Real-Time Investigation of a Large Nosocomial Influenza A Outbreak Informed by Genomic Epidemiology

Clin Infect Dis. 2021 Dec 6;73(11):e4375-e4383. doi: 10.1093/cid/ciaa1781.

Abstract

Background: Nosocomial respiratory virus outbreaks represent serious public health challenges. Rapid and precise identification of cases and tracing of transmission chains is critical to end outbreaks and to inform prevention measures.

Methods: We combined conventional surveillance with influenza A virus (IAV) genome sequencing to identify and contain a large IAV outbreak in a metropolitan healthcare system. A total of 381 individuals, including 91 inpatients and 290 healthcare workers (HCWs), were included in the investigation.

Results: During a 12-day period in early 2019, infection preventionists identified 89 HCWs and 18 inpatients as cases of influenza-like illness (ILI), using an amended definition without the requirement for fever. Sequencing of IAV genomes from available nasopharyngeal specimens identified 66 individuals infected with a nearly identical strain of influenza A H1N1pdm09 (43 HCWs, 17 inpatients, and 6 with unspecified affiliation). All HCWs infected with the outbreak strain had received the seasonal influenza virus vaccination. Characterization of 5 representative outbreak viral isolates did not show antigenic drift. In conjunction with IAV genome sequencing, mining of electronic records pinpointed the origin of the outbreak as a single patient and a few interactions in the emergency department that occurred 1 day prior to the index ILI cluster.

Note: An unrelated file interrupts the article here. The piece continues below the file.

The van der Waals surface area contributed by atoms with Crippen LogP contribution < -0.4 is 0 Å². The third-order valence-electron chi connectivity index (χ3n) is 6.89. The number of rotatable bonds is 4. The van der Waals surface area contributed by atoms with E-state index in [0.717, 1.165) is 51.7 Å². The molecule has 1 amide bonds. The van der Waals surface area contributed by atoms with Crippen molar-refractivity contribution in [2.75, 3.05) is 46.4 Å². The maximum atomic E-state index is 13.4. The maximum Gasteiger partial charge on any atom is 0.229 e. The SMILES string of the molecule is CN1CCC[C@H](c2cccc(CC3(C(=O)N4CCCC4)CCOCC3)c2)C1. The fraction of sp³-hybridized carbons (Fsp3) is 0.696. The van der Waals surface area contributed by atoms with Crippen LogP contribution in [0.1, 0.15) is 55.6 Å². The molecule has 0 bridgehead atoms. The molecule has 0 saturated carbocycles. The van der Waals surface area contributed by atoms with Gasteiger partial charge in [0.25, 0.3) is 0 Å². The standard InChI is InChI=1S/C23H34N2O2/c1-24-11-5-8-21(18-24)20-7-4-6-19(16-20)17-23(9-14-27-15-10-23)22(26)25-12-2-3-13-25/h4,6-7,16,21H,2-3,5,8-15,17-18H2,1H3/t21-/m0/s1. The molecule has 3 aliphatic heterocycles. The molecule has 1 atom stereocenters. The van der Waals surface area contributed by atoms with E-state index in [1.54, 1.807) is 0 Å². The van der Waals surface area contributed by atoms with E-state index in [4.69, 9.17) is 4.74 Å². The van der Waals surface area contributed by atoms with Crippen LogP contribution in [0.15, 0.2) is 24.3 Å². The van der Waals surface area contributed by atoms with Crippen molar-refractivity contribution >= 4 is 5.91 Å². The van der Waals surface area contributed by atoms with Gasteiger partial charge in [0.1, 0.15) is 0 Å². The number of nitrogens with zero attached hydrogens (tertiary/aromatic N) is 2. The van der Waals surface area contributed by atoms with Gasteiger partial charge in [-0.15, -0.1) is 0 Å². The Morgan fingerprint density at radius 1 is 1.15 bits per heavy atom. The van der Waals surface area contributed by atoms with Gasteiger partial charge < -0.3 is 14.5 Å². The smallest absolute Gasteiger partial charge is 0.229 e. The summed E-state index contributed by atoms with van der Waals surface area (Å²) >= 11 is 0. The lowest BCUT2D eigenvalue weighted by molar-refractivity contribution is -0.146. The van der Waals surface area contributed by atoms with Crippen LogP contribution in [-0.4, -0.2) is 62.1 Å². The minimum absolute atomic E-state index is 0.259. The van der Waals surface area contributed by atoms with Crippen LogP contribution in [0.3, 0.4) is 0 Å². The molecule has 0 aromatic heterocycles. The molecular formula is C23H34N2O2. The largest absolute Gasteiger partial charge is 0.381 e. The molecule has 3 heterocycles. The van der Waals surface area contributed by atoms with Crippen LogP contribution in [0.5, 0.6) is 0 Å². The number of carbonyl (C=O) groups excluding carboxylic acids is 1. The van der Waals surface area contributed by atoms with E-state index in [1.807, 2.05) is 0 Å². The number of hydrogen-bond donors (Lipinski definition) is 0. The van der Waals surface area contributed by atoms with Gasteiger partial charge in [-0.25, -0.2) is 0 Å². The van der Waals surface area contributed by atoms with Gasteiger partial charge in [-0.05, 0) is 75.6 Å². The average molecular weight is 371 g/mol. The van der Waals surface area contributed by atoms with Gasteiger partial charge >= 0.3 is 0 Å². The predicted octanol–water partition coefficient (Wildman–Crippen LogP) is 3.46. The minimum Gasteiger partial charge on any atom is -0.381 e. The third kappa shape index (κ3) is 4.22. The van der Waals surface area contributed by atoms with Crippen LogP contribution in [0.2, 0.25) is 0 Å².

Conclusions: We used precision surveillance to delineate a large nosocomial IAV outbreak, mapping the source of the outbreak to a single patient rather than HCWs as initially assumed based on conventional epidemiology. These findings have important ramifications for more-effective prevention strategies to curb nosocomial respiratory virus outbreaks.

Keywords: influenza A virus; next-generation pathogen sequencing; nosocomial outbreak; precision surveillance; respiratory viruses.